Master of Science (MS)
Semester of Degree Completion
Jeffrey R. Laursen
Thesis Committee Member
Barbara S. Carlsward
Thesis Committee Member
Bluegills (Lepomis macrochirus) are common intermediate hosts for white grub (Posthodiplostomum minimum). They tolerate heavy infections with minimal effect on condition and continue to accumulate metacercariae as they age. This suggests that any immune response to this parasite might not be effective. This study was conducted to better understand the immune mechanisms underlying P. minimum infection in bluegills.
Infected organs (liver, kidney, and heart) were examined histologically, and serum from infected fish was tested for antibodies to white grub. Juvenile flukes were recovered from isolated metacercarial cysts. Polyclonal antibodies were produced in mice against white grub homogenate, bluegill serum, bluegill Immunoglobulins (IgM), green sunfish serum and bluegill mucus. These were used in serological assays (dot blots, Indirect ELISA, and Western Blots) to examine the immunological response of infected bluegills to the white grub antigen prep, as well as potential cross reactivity with other trematode antigens.
Histological assessment of infected tissues revealed P. minimum in double walled cysts surrounded by a clear zone and mild leucocytic infiltration. Melano-macrophage centers, characterized by brown pigmentation of cells, were observed in the surrounding tissues. In the heart, P. minimum metacercariae were confined to the epicardium.
There were shared epitopes between the white grub antigen prep and fish proteins, when tested using mouse antibodies against fish tissues. Although, mouse anti-white grub did not recognize fish proteins, it bound to shared epitopes in the white grub and yellow grub (Clinostomum sp.) preps. The ELISA assay proved unreliable. Absorbance values showed a general decrease to background levels across a serial dilution series. However, there was high variability between fish, and there was no difference in absorbance values between heavily versus lightly infected fish. I attempted to identify specific proteins that were recognized by serum from infected bluegills using western blot analysis. Rather than seeing additional bands when bluegill serum was added prior to mouse anti-bluegill serum, results revealed no bands. This implied that the ELISA absorbance was not due to fish antibodies binding to white grub antigens.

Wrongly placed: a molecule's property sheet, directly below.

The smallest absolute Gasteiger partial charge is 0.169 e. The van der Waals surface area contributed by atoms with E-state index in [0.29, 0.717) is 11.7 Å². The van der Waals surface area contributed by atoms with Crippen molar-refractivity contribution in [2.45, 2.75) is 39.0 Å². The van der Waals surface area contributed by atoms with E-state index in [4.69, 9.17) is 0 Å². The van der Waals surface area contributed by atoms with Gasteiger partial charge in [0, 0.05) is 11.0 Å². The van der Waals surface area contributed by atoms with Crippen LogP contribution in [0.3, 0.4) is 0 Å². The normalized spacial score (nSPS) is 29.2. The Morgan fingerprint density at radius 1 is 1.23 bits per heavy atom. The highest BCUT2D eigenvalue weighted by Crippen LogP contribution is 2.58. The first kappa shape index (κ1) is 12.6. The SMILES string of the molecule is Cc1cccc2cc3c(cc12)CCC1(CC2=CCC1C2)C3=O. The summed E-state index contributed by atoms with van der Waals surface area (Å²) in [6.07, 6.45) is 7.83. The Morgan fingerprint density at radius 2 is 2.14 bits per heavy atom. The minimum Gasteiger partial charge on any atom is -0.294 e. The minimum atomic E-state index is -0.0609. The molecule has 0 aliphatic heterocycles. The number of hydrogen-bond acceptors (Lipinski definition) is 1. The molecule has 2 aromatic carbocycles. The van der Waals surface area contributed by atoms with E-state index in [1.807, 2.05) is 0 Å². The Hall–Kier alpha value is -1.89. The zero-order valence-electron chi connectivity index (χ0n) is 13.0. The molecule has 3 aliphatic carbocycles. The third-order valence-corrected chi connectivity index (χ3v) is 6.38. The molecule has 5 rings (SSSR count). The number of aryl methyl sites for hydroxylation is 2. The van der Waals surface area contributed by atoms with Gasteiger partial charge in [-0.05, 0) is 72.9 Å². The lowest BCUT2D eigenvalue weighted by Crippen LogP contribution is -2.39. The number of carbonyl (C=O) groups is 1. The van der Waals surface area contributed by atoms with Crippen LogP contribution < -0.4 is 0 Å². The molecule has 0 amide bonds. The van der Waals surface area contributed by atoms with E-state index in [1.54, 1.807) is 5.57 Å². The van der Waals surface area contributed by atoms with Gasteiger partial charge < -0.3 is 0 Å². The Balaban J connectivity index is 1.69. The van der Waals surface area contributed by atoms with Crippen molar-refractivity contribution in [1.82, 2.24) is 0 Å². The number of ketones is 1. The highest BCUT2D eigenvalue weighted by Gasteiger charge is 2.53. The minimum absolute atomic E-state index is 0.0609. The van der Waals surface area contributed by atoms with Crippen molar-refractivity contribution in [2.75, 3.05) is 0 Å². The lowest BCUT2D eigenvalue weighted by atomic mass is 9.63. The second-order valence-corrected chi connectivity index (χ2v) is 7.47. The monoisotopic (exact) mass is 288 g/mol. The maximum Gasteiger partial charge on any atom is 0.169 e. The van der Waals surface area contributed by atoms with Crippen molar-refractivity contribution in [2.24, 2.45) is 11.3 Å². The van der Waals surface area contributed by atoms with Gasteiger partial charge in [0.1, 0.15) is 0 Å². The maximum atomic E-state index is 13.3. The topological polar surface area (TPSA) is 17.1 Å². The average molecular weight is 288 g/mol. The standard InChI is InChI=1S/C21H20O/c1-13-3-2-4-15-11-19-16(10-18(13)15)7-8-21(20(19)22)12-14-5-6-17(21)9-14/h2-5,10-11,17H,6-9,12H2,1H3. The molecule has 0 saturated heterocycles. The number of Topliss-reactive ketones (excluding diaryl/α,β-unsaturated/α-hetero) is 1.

Thus, we could not detect specific systemic antibodies to P. minimum in infected fish, and this effective absence may have contributed to the persistent heavy infections commonly observed. Conversely, melanization an innate immune mechanism may be the prominent immunological reaction to white grub infection in bluegills. An examination of skin mucus is recommended, as this may provide insights into mucosal antibodies and their potential roles in P. minimum infection.
Olayinka, Olamide S., "Assessment of the Immune Response to Posthodiplostomum minimum Infection in Bluegills" (2020). Masters Theses. 4823.